Should professional athletes get priority in COVID testing?

By | September 14, 2020

As COVID-19 continues to surge across the country, with an anticipated death toll reaching 300,000 by the end of the year, the NFL season has just kicked off. Multiple professional and college sports programs have also returned to play. To prevent outbreaks among the athletes, they are tested frequently, sometimes daily, and with quicker results than our patients, health care providers, schools, and seniors, the population with the highest death toll from this virus.

Without a national strategy to address this pandemic, we have a perverse system of testing. Limited testing is available for the most vulnerable populations and high-risk communities, while elite institutions can access testing on the private market. The states have been given the responsibility of securing tests for their citizens resulting in a patchwork approach. Some states have banded together to enhance their purchasing power, but there has been no national commitment to ensure adequate testing supplies are developed and distributed. These delays in test results make contact tracing moot. By the time someone is alerted to a positive test, they have potentially exposed multiple others.

Meanwhile, our independent community hospital in northern California has recently alerted the medical staff to “critical shortages for all COVID testing supplies.” Although we have the machinery for testing, there is the constant challenge of getting the necessary supplies to run tests. What this means in our hospital is that asymptomatic patients screened upon admission will wait 3 to 4 days to get results. At that time, our medical providers and staff could be exposed to the virus inadvertently. It means burning through our limited supplies of personal protective equipment while awaiting test results.

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As for testing the physicians and staff, there is no plan to pursue that. Our facility does not have the testing capacity, nor do we anticipate we will any time soon. For those who want to pursue asymptomatic screening, we use county testing sites that have a turn around time of 4 to 6 days. By the time we get results, we theoretically have worked nearly a week, potentially exposing others to this virus. Across the country, health care providers are limiting contact with their families, some living apart from them altogether because we do not have access to rapid testing. For parents who work with COVID patients, they are avoiding kissing and holding their own children.

Across town, my parents have been in quarantine at their assisted living facility. They are tested every two weeks, waiting nearly a week for those results to return. They have been confined to their rooms with no visitors for several weeks now after staff and residents tested positive. Our community is experiencing widespread numbers at this time, putting us on the highest tier of California’s county tracking system. The local college has gone completely online since student cases started to trend up, but their campus health center has been unable to obtain testing supplies.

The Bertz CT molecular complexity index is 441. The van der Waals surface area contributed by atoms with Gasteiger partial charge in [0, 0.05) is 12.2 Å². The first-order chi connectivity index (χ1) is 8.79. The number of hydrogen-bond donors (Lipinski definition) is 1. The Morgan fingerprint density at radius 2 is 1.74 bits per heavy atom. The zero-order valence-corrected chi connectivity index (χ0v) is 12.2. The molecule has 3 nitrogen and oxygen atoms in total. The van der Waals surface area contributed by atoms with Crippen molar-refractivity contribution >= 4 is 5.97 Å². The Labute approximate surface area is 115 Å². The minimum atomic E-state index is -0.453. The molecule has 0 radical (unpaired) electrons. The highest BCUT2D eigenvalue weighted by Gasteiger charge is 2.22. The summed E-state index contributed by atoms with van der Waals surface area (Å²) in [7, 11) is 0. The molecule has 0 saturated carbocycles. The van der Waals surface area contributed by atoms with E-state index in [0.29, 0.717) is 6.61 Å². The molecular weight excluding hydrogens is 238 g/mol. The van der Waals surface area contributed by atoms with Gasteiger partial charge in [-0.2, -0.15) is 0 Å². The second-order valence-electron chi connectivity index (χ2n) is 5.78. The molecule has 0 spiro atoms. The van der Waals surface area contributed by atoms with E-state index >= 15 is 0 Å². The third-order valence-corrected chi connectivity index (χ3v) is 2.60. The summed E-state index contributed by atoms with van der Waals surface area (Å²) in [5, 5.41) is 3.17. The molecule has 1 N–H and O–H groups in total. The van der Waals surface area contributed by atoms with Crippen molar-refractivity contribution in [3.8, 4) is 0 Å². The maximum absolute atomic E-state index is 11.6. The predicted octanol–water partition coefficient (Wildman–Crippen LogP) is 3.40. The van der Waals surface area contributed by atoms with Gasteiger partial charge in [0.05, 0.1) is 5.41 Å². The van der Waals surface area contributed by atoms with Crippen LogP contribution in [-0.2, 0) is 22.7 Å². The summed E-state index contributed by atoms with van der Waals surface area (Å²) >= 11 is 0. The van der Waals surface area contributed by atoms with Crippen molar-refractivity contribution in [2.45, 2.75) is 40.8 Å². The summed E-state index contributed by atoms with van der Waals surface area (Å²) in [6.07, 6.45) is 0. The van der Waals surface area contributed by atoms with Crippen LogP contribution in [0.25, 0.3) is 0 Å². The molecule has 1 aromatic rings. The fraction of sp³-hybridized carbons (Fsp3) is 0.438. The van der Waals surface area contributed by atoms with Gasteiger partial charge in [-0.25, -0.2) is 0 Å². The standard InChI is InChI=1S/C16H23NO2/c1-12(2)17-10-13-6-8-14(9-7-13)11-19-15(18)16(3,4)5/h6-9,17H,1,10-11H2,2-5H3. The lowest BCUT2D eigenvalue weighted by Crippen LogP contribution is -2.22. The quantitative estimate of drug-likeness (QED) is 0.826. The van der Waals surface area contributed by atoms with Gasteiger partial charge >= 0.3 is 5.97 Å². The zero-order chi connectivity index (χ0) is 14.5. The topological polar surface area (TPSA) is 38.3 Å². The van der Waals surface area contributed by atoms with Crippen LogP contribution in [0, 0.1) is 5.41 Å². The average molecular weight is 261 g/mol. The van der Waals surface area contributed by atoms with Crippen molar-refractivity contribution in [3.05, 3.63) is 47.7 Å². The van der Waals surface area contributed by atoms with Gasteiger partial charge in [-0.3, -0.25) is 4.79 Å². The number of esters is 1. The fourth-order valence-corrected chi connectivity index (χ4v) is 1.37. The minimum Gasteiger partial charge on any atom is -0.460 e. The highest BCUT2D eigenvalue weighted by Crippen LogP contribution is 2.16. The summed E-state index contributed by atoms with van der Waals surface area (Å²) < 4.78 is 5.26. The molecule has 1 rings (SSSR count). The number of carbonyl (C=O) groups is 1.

The Rockefeller Foundation, a global leader in the advancement of public health and medical science, has developed an action plan to address the U.S. testing challenge, recognizing that testing is the only way out of this disaster.

They have identified key areas, recommending a massive increase in the numbers of weekly tests with a goal of 25 million weekly, with a focus on schools, health facilities, and essential workers. We need a significant reduction in the processing time for results with a “smart strategic science-based approach” with robust contact tracing and targeted isolation for those at risk of spreading the virus. They have also made a recommendation to use the Defense Production Act to ramp up the development and distribution of fast and low-cost tests. “If professional baseball and basketball players can get routine tests, so should our teachers, students, essential workers, nurses, and bus drivers. “

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If ever there was a time for the words of JFK, “Ask not what your country can do for you; ask what you can do for your country,” this is it. Wouldn’t it be a powerful statement if the sports teams donated their testing capability to facilities scrambling to get enough tests to take care of patients, their staff, and the seniors who are dying in disproportionate numbers?

Aldebra Schroll is a family physician.

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